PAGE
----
When people stopped believing him, he did what I thought was his masterpiece. The Zurich Honorary Consul of a South American country retired, his wife was dying of cancer, he was strapped for cash, and he sold the luggage of all the citizens of the South American country who had passed through his house over the years and left something behind had. The consul (another madman) put advertisements in the newspaper and wrote in one that he had a briefcase with a bottle of uranium and an unidentified red liquid. Aldo told him: I’m Alpha-Alpha, aka CIA Commander Manfredini, I’ll take care of it. He called two Sicilian mafia couriers living in Ticino who had escaped the rigged investigation of the Lugano justice, two thugs from a Slavic suburban bar and a real Russian arms broker and organized a meeting in Zurich to sell enriched uranium and red mercury. All the bullshit. But the Zurich police believed him and arrested everyone, Aldo collected his bounty. After all, neither of the accused was really innocent.
He played this game a thousand and a thousand times until he found out that justice had decided to take revenge for the large sum of money he had deceived on the police. Among other things, authorities said he repeatedly warned that there were bombs on trains and collected the bounty. It was later determined that the bombs could not have detonated and at trial it was alleged that Aldo himself had planted the bombs.
He had a knack for spotting crazy people like Guido Garelli. The latter had invented a non-existent state in the desert of southern Libya and had started trading in arms, gold, oil and burying toxic waste. Aldo stole his girlfriend (who later became the mother of Aldo’s last child, a little girl), turned all the files over to the police, and Garelli ended up first in jail, then in an asylum. Aldo said to me: I perceive crazy people, because I know only too well what they are, deep in their soul. With me they cannot lie – he said – because I am the master of all lies, the others are just pathetic amateurs.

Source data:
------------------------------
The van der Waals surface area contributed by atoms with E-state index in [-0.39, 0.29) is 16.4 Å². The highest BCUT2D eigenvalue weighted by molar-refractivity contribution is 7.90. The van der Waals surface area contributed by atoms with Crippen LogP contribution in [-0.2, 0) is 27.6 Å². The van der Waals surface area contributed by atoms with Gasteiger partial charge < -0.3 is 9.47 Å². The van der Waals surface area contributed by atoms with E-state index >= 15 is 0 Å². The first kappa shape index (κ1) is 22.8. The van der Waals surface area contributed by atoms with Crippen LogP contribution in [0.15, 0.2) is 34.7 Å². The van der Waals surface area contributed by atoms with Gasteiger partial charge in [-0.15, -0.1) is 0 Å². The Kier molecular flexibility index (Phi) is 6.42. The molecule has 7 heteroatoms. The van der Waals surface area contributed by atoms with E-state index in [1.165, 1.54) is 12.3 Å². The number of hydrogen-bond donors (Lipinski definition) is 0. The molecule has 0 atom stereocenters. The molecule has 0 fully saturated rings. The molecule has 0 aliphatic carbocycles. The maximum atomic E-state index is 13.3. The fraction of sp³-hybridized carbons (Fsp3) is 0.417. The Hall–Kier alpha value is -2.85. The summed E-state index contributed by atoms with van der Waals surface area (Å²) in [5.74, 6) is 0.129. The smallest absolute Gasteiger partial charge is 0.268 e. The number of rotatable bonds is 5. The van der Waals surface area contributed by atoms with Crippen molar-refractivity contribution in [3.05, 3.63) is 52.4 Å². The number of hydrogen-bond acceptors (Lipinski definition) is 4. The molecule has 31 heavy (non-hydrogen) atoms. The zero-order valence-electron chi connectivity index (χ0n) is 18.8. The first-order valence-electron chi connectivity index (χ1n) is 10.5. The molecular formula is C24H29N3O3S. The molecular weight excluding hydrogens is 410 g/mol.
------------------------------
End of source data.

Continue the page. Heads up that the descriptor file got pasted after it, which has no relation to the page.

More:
All of his energy was put into his last ride, which he hoped could have been real and clean, looking for a Ukrainian gas supply deal, but put his kids in trouble (and me too, if I hadn’t been careful) then he had to flee to Dakar because he had been convicted and knew all too well that he would die in prison. In this last race, in which he was really honest, he failed because he didn’t know how to work as a team and he surrounded himself with idiots who were hungry for money and lacked skills – and who ruined the operation.
He never had any friends, he hated himself with tenacity and disenchantment, all his life he pursued the dream of becoming a true hero, of truly being the 007 he claimed to be – and he suffered, knowing this would never be. And that’s exactly what made him earn a living. That’s why I loved him, because I understood him. Even if he caused me professionally problems – when I published I only wrote what I knew to be true and documented, he got mad about it and disappeared for months. After ordering me once to write an article to which I said no, he disappeared for over a year, then dove aboard a Lotus (he looked like the Delorian from “Back to the Future” …) outside the door of the editorial office of the Zurich weekly magazine I worked for – as if nothing had happened.
But he was alone, always alone, terribly alone: he betrayed everyone, then he asked for help, and he died alone like a dog, in exile, in Dakar, forgotten and discredited. The Italy he swam in was 1970s, in the new century he was no longer in his place, he no longer knew how to behave, his tricks no longer worked, people had changed. I read in the newspapers that he was dead and it hurt me a lot. I owe him life lessons that I will never forget: not the cheek, but for understanding what an unbearable price to pay is, forever and constantly to be a swagger, a manipulator, a cynical Scorpio.
I hadn’t heard from him for almost 15 years. But I never forgot him. In my extraordinary gallop in life, Aldo Anghessa remains unforgettable. For this reason, I wanted to tell everyone about him, like a grandfather to his grandchildren by the fire. No other journalist who knew him well and worked with him will ever have the courage to do so.